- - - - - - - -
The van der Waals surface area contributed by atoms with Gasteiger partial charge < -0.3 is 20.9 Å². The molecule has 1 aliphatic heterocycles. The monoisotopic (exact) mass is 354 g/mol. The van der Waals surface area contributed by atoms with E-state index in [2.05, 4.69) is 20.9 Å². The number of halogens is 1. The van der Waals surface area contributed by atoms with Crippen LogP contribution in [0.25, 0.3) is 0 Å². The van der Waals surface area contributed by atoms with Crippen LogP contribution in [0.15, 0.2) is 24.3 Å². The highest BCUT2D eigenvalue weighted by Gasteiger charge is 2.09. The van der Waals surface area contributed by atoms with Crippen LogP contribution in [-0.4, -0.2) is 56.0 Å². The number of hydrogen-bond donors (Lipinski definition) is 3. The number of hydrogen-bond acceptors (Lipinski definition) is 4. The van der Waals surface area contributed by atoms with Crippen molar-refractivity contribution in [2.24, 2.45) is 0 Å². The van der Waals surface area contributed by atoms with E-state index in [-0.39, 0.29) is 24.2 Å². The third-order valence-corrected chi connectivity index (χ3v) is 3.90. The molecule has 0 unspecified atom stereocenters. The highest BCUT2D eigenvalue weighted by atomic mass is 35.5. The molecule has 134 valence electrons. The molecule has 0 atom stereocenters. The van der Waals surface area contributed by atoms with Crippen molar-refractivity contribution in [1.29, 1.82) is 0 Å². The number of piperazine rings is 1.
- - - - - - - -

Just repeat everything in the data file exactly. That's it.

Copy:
The van der Waals surface area contributed by atoms with Gasteiger partial charge < -0.3 is 20.9 Å². The molecule has 1 aliphatic heterocycles. The monoisotopic (exact) mass is 354 g/mol. The van der Waals surface area contributed by atoms with E-state index in [2.05, 4.69) is 20.9 Å². The number of halogens is 1. The van der Waals surface area contributed by atoms with Crippen LogP contribution in [0.25, 0.3) is 0 Å². The van der Waals surface area contributed by atoms with Crippen LogP contribution in [0.15, 0.2) is 24.3 Å². The highest BCUT2D eigenvalue weighted by Gasteiger charge is 2.09. The van der Waals surface area contributed by atoms with Crippen LogP contribution in [-0.4, -0.2) is 56.0 Å². The number of hydrogen-bond donors (Lipinski definition) is 3. The number of hydrogen-bond acceptors (Lipinski definition) is 4. The van der Waals surface area contributed by atoms with Crippen molar-refractivity contribution in [2.24, 2.45) is 0 Å². The van der Waals surface area contributed by atoms with E-state index in [-0.39, 0.29) is 24.2 Å². The third-order valence-corrected chi connectivity index (χ3v) is 3.90. The molecule has 0 unspecified atom stereocenters. The highest BCUT2D eigenvalue weighted by atomic mass is 35.5. The molecule has 134 valence electrons. The molecule has 0 atom stereocenters. The van der Waals surface area contributed by atoms with Crippen molar-refractivity contribution in [1.29, 1.82) is 0 Å². The number of piperazine rings is 1.